A lack of ethics, gross incompetence, and potential violations of the law have Calvin Ball’s Administration being called into court for attempting to circumvent a public process in order to give his developer friends a sweet deal on important properties in Ellicott City, such as the Historic Courthouse.
A hearing this week will likely determine that a full trial will proceed in September 2022 to determine if the Ball Administration violated public meetings laws and tried to hide critical information from the public regarding his attempts to establish a Community Development Corporation that would be run by his friends and big donors like Don Reuwer.
Is Calvin Ball literally trying to sell the Historic Courthouse, one of the MOST ICONIC and HISTORIC buildings in Howard County to benefit those contributing most to his campaign?
After several public meetings, the process to establish the Development Corporation with his friends suddenly stopped and the Commission’s final decisions to move forward were made in a backroom without community input or in the full light of public view.
Ball even put his campaign manager, who he hired to be a county employee AND has been on his reelection campaign’s payroll for years, to be in charge of deciding who could have access to this information.
Her simple answer… no one.
You can read more details about this web of smoke and mirrors here.
What are Executive Ball and his campaign manager trying to hide?
As if hiring one’s campaign manager for an ill-defined, though critical job while also on the campaign’s payroll isn’t bad enough; she wasn’t the only one. According to campaign records, four employees were paid a total of $101,284.67 in addition to their full time county salaries:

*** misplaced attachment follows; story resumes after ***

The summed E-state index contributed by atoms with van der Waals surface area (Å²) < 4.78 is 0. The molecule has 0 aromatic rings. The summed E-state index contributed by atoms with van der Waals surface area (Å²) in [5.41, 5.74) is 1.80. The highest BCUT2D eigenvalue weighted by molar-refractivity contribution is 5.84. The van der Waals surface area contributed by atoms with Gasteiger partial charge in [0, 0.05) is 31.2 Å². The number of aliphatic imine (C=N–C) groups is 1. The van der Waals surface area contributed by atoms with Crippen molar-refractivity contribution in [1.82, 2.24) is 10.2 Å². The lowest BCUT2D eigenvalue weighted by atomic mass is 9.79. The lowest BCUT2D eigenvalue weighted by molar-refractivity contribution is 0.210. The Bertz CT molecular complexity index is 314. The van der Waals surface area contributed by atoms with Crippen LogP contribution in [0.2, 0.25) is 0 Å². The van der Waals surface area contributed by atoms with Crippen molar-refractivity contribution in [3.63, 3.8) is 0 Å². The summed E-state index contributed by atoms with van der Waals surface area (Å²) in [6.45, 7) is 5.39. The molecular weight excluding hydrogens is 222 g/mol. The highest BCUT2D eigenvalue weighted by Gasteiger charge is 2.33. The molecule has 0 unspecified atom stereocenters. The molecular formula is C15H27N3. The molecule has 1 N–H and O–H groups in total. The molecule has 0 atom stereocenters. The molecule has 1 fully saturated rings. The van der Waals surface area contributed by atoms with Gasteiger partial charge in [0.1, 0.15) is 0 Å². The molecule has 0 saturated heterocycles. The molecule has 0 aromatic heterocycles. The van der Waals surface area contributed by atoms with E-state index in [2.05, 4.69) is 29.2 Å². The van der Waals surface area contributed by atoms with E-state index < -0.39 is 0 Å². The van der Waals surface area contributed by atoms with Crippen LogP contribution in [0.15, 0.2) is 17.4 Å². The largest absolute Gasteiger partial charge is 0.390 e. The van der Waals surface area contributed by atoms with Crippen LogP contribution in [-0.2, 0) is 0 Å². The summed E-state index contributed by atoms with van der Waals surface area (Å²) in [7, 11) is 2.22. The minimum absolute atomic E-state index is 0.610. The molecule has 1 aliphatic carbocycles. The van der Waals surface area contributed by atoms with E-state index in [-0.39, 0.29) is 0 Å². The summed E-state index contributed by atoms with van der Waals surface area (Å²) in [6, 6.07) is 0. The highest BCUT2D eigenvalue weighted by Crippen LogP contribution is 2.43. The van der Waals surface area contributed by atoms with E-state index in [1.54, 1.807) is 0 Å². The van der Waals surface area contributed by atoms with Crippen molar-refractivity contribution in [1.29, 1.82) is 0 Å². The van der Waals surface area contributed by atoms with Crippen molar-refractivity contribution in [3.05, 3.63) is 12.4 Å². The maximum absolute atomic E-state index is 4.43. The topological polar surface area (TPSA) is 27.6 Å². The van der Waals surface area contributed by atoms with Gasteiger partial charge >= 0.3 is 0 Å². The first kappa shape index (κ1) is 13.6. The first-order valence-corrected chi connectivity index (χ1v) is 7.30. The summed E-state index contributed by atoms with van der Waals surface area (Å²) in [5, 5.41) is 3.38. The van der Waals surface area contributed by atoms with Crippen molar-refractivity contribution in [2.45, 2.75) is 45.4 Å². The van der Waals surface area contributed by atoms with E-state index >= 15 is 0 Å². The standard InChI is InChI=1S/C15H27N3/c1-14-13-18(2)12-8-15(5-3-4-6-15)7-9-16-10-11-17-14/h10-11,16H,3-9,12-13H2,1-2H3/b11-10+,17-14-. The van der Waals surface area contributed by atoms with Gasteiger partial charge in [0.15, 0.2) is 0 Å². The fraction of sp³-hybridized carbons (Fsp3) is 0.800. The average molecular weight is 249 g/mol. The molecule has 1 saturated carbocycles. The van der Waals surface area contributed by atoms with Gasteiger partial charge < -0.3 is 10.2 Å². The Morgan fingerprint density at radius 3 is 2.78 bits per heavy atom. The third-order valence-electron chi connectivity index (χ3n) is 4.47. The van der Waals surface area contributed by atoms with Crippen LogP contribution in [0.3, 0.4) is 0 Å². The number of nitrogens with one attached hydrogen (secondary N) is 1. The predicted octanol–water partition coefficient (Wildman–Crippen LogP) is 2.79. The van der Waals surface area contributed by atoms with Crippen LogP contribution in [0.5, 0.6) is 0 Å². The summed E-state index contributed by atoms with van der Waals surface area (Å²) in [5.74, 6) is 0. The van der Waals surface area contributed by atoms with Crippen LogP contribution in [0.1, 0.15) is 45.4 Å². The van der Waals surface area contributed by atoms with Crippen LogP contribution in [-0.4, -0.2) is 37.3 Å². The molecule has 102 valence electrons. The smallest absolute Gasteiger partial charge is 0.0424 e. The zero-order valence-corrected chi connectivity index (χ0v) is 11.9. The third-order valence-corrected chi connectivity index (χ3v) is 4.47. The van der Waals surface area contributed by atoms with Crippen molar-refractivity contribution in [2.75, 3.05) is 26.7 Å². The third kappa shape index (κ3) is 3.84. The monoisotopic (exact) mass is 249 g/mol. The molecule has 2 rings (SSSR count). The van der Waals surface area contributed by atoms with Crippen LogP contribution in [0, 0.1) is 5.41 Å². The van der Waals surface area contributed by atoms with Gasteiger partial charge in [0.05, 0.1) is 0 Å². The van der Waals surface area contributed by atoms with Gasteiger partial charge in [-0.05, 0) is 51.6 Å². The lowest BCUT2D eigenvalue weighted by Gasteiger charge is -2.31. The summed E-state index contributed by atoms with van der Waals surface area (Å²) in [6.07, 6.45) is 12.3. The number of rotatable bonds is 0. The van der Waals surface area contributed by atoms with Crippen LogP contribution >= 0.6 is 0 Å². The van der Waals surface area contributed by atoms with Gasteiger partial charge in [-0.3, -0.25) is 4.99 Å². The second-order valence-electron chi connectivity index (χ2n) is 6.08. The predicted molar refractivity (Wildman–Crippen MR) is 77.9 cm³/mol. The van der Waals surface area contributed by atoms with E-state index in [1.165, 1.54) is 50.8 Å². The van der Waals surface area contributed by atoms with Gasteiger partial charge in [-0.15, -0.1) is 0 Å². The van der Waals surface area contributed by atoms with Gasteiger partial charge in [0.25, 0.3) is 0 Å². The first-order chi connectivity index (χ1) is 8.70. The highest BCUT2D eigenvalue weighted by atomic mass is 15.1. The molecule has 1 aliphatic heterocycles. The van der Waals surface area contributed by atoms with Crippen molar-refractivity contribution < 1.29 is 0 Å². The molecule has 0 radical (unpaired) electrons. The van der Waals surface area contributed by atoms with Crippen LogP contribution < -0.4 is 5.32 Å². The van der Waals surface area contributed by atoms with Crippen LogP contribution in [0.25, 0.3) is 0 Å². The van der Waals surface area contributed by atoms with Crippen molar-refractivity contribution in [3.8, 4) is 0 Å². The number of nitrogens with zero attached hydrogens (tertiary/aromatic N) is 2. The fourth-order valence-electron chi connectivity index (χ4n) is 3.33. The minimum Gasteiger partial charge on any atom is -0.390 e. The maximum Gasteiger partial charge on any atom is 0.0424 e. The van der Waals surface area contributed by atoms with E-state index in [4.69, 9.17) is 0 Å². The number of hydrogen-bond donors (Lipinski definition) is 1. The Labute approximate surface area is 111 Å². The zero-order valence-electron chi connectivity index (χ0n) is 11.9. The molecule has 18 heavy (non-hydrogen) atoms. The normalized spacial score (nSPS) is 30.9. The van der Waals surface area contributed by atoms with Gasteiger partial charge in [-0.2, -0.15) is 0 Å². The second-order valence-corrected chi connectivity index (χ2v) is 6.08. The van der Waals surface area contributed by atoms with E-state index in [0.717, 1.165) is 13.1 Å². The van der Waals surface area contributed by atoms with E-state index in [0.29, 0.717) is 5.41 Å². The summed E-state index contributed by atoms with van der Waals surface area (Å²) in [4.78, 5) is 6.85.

- Jamilla Ratliff (Ball’s campaign manager) paid $54,584.28 from Jan. 10, 2019 to Jan. 12, 2022
- Jennifer Jones paid $12,750 from Jan. 10, 2019 to Jan. 12, 2022
- Safa Hira paid $27,450.39 from Jan. 10, 2019 to Jan. 12, 2022
- Jessica Halpin paid $6,500 from Jan. 14, 2021 to Jan. 12, 2022
An April 14, 2022 “MarylandReporter.com” article looked into how common is the practice of paying employees to work on a campaign.
These backroom deals with developers and enabling full-time county employees to double-dip as paid campaign staffers COST HOWARD COUNTY’S TAXPAYERS MONEY!
How much time did these employees work on the campaign during business hours? How much county tax revenue will be given away to developers by selling off our county’s historic assets?
Stay tuned for another example of Executive Ball trying to use his power to benefit his own personal political interests that is costing county taxpayers about $800,000 a year.